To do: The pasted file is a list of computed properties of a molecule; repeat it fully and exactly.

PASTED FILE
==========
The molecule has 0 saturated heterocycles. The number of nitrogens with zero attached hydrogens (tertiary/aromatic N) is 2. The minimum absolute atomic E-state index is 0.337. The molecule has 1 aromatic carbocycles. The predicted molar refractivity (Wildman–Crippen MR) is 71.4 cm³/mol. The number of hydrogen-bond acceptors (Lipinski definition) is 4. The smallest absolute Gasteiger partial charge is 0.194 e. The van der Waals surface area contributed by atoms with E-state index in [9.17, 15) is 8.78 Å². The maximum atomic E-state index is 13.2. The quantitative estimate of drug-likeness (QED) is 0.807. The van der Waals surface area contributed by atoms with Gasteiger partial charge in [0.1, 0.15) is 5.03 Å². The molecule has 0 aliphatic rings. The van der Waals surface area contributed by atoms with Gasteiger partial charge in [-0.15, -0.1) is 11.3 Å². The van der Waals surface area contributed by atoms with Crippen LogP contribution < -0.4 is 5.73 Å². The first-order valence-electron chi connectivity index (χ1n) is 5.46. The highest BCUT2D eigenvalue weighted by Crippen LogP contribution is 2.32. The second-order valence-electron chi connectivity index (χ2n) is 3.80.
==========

The molecule has 0 saturated heterocycles. The number of nitrogens with zero attached hydrogens (tertiary/aromatic N) is 2. The minimum absolute atomic E-state index is 0.337. The molecule has 1 aromatic carbocycles. The predicted molar refractivity (Wildman–Crippen MR) is 71.4 cm³/mol. The number of hydrogen-bond acceptors (Lipinski definition) is 4. The smallest absolute Gasteiger partial charge is 0.194 e. The van der Waals surface area contributed by atoms with E-state index in [9.17, 15) is 8.78 Å². The maximum atomic E-state index is 13.2. The quantitative estimate of drug-likeness (QED) is 0.807. The van der Waals surface area contributed by atoms with Gasteiger partial charge in [0.1, 0.15) is 5.03 Å². The molecule has 0 aliphatic rings. The van der Waals surface area contributed by atoms with Gasteiger partial charge in [-0.15, -0.1) is 11.3 Å². The van der Waals surface area contributed by atoms with Crippen LogP contribution < -0.4 is 5.73 Å². The first-order valence-electron chi connectivity index (χ1n) is 5.46. The highest BCUT2D eigenvalue weighted by Crippen LogP contribution is 2.32. The second-order valence-electron chi connectivity index (χ2n) is 3.80.